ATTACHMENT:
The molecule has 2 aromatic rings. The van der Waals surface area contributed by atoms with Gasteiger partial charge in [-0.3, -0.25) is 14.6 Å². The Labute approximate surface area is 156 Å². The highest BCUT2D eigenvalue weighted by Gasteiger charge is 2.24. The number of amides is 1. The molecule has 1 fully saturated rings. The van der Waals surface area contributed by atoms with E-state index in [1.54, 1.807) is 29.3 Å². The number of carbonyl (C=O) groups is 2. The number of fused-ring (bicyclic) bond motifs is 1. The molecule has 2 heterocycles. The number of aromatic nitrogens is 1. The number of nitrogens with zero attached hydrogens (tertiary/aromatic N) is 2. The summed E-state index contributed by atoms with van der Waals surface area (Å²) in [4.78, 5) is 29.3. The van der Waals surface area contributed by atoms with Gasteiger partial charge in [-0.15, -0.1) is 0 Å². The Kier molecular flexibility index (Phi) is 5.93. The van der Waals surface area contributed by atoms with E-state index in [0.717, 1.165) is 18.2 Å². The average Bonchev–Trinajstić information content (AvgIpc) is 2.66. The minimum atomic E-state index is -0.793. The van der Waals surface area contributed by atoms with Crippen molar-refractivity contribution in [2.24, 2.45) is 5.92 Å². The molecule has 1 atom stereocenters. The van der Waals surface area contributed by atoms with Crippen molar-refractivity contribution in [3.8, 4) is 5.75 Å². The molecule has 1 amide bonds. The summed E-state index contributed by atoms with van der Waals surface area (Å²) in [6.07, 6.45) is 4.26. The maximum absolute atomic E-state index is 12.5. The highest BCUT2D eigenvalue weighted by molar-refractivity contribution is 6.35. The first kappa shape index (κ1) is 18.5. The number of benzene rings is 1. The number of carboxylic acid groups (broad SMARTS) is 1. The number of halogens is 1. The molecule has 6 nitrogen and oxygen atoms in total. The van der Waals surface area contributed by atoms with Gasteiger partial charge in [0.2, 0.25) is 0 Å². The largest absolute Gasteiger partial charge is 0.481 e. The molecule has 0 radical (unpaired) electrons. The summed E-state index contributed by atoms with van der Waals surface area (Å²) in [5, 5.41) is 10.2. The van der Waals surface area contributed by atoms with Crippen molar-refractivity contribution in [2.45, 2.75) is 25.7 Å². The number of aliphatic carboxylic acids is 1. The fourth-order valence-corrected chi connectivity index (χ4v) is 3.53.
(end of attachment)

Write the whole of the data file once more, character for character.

The molecule has 2 aromatic rings. The van der Waals surface area contributed by atoms with Gasteiger partial charge in [-0.3, -0.25) is 14.6 Å². The Labute approximate surface area is 156 Å². The highest BCUT2D eigenvalue weighted by Gasteiger charge is 2.24. The number of amides is 1. The molecule has 1 fully saturated rings. The van der Waals surface area contributed by atoms with E-state index in [1.54, 1.807) is 29.3 Å². The number of carbonyl (C=O) groups is 2. The number of fused-ring (bicyclic) bond motifs is 1. The molecule has 2 heterocycles. The number of aromatic nitrogens is 1. The number of nitrogens with zero attached hydrogens (tertiary/aromatic N) is 2. The summed E-state index contributed by atoms with van der Waals surface area (Å²) in [4.78, 5) is 29.3. The van der Waals surface area contributed by atoms with Gasteiger partial charge in [-0.15, -0.1) is 0 Å². The Kier molecular flexibility index (Phi) is 5.93. The van der Waals surface area contributed by atoms with E-state index in [0.717, 1.165) is 18.2 Å². The average Bonchev–Trinajstić information content (AvgIpc) is 2.66. The minimum atomic E-state index is -0.793. The van der Waals surface area contributed by atoms with Crippen molar-refractivity contribution in [2.24, 2.45) is 5.92 Å². The molecule has 1 atom stereocenters. The van der Waals surface area contributed by atoms with Crippen molar-refractivity contribution in [3.8, 4) is 5.75 Å². The molecule has 1 amide bonds. The summed E-state index contributed by atoms with van der Waals surface area (Å²) in [6.07, 6.45) is 4.26. The maximum absolute atomic E-state index is 12.5. The highest BCUT2D eigenvalue weighted by molar-refractivity contribution is 6.35. The first kappa shape index (κ1) is 18.5. The number of benzene rings is 1. The number of carboxylic acid groups (broad SMARTS) is 1. The number of halogens is 1. The molecule has 6 nitrogen and oxygen atoms in total. The van der Waals surface area contributed by atoms with Gasteiger partial charge in [0.2, 0.25) is 0 Å². The largest absolute Gasteiger partial charge is 0.481 e. The molecule has 0 radical (unpaired) electrons. The summed E-state index contributed by atoms with van der Waals surface area (Å²) in [5, 5.41) is 10.2. The van der Waals surface area contributed by atoms with Crippen molar-refractivity contribution in [2.45, 2.75) is 25.7 Å². The number of aliphatic carboxylic acids is 1. The fourth-order valence-corrected chi connectivity index (χ4v) is 3.53.